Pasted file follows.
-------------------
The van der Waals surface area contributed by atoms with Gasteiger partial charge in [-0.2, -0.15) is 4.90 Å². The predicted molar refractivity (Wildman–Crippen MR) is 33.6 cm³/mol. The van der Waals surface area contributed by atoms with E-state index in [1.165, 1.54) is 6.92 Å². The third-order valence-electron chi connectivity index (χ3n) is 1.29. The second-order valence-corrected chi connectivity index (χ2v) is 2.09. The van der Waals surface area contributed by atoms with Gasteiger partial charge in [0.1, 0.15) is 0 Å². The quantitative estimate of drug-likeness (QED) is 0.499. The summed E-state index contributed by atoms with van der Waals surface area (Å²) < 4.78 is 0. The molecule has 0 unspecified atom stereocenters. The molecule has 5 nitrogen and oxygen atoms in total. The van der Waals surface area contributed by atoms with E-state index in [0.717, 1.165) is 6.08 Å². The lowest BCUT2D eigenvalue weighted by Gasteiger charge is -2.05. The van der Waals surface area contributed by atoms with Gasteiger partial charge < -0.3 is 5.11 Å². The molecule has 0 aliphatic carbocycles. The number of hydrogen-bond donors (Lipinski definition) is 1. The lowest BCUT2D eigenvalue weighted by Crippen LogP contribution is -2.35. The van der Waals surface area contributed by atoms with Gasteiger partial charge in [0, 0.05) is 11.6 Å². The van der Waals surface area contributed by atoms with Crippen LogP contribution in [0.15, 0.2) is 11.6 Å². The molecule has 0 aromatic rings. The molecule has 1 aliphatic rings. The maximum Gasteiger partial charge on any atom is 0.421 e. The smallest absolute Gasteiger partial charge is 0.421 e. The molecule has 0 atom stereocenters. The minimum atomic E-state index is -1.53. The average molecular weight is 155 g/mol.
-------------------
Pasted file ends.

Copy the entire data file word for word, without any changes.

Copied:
The van der Waals surface area contributed by atoms with Gasteiger partial charge in [-0.2, -0.15) is 4.90 Å². The predicted molar refractivity (Wildman–Crippen MR) is 33.6 cm³/mol. The van der Waals surface area contributed by atoms with E-state index in [1.165, 1.54) is 6.92 Å². The third-order valence-electron chi connectivity index (χ3n) is 1.29. The second-order valence-corrected chi connectivity index (χ2v) is 2.09. The van der Waals surface area contributed by atoms with Gasteiger partial charge in [0.1, 0.15) is 0 Å². The quantitative estimate of drug-likeness (QED) is 0.499. The summed E-state index contributed by atoms with van der Waals surface area (Å²) < 4.78 is 0. The molecule has 0 unspecified atom stereocenters. The molecule has 5 nitrogen and oxygen atoms in total. The van der Waals surface area contributed by atoms with E-state index in [0.717, 1.165) is 6.08 Å². The lowest BCUT2D eigenvalue weighted by Gasteiger charge is -2.05. The van der Waals surface area contributed by atoms with Gasteiger partial charge < -0.3 is 5.11 Å². The molecule has 0 aliphatic carbocycles. The number of hydrogen-bond donors (Lipinski definition) is 1. The lowest BCUT2D eigenvalue weighted by Crippen LogP contribution is -2.35. The van der Waals surface area contributed by atoms with Gasteiger partial charge in [0, 0.05) is 11.6 Å². The van der Waals surface area contributed by atoms with Crippen LogP contribution in [0.15, 0.2) is 11.6 Å². The molecule has 0 aromatic rings. The molecule has 1 aliphatic rings. The maximum Gasteiger partial charge on any atom is 0.421 e. The smallest absolute Gasteiger partial charge is 0.421 e. The molecule has 0 atom stereocenters. The minimum atomic E-state index is -1.53. The average molecular weight is 155 g/mol.